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Making Money Licking Salt

Supplier: Fodder King
11 September, 2009

The financial obstacles presented by one of the most effective salinity fighting tools available have been overcome by patented technology

FodderFacts No. 11

Making Money Licking Salt.

The financial obstacles presented by one of the most effective salinity fighting tools available have been overcome by patented technology.

Lucerne, also known as alfalfa, has been identified in scientific studies conducted by the Victorian Department of Natural Resources, the CSIRO, the Australian Conservation Foundation (ACF) and the National Farmers Federation (NFF) as a highly effective tool in the fight against rising water tables.

Rising water tables are the root cause of salinity as they bring salt to the surface of otherwise arable land.

Problems of scale and quality control have, in the past, prevented farmers from growing and harvesting lucerne as an economically viable rotation crop. By leaving the harvesting to Australian owned Fodder King, however, these problems can now be overcome.

Fodder King employs patented technology and economies of scale to make high-density lucerne hay for growing domestic and international markets.

As well as protecting their land from salinity using Fodder King's patented lucerne growing processes, farmers can generate a return on outlay of around 100% versus returns of 51% for rice, 47% for corn and 46% for cotton while simultaneously restoring the health of the natural environment.

Fodder King director, Phil Campbell, recently likened salinity to an out-of-control locomotive powered by "200 years of land degradation and inappropriate farming practices", with crash victims including:

  • dead rivers with undrinkable water
  • numerous species of plants
  • birds and animal life lost forever
  • permanent damage to once valuable agricultural land
  • increasing damage to economic infrastructure such as roads, factories and buildings
  • and the dislocation of whole communities which subsequently become burdens on the Australian taxpayer.

Campbell pointed out that "salinity becomes a threat when the water table rises to within two metres of the surface. Lucerne plants help prevent water tables from rising to dangerous levels, because its long tap root draws the water down, like a giant drinking straw".

The Victorian Department of Natural Resources and Environment (DNRE) showed at Bourkes Flat that groundwater levels fell by more than 5.5 metres over six years following the establishment of lucerne.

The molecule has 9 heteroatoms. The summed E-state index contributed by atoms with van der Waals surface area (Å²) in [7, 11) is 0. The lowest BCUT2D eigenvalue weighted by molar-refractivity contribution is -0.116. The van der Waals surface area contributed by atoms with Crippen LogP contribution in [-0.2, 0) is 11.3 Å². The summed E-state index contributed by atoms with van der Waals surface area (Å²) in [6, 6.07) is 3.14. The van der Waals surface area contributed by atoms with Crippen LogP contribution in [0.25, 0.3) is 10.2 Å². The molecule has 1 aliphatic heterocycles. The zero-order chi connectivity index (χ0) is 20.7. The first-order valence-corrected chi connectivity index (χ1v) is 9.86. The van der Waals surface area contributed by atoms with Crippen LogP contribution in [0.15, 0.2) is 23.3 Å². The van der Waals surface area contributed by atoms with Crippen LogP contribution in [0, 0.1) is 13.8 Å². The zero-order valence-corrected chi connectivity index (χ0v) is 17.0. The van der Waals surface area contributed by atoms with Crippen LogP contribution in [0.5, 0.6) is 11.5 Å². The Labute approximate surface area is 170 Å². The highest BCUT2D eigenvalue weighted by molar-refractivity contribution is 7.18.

The CSIRO in collaboration with Australian National University measured reductions in 'leakage' to the water table of as much as 66 per cent at two sites under lucerne in NSW.

Agwest has been promoting the use of lucerne in the salt affected wheat belt of WA. Some farmers have been able to save endangered wheat paddocks by growing thin densities of lucerne to reduce the water table by four metres.

In the Northern Great Plains of the United States in the 1970s, lucerne was used to restore the productivity of 30,000 acres of soils put out of action by water tables within 2 metres of the surface. By the early 1990's the area affected had shrunk to 3,000 acres.

On Fodder King's own demonstration farm, recent excavations to a depth of 3 metres did not intersect the water table, while neighbouring rice farms are known to have experienced salinity problems.

The NFF and the ACF jointly funded a study titled National Investment in Rural Landscapes. That study recommends that 55 per cent of the areas affected by salinity should be planted to 'perennial pastures'. Lucerne is regarded as one of the best perennial pastures.

"Fodder King's technology and expertise in marketing allow farmers to restore the health of their farms while cashing in on growing export and domestic markets", said Campbell.

"The market prospects for lucerne are excellent. Demand is large and growing in export markets and the domestic market is predicted to triple in size over the next ten years. With our technology these markets are accessible, and fortunately they make a good match with the size of the salinity problem in irrigation areas".

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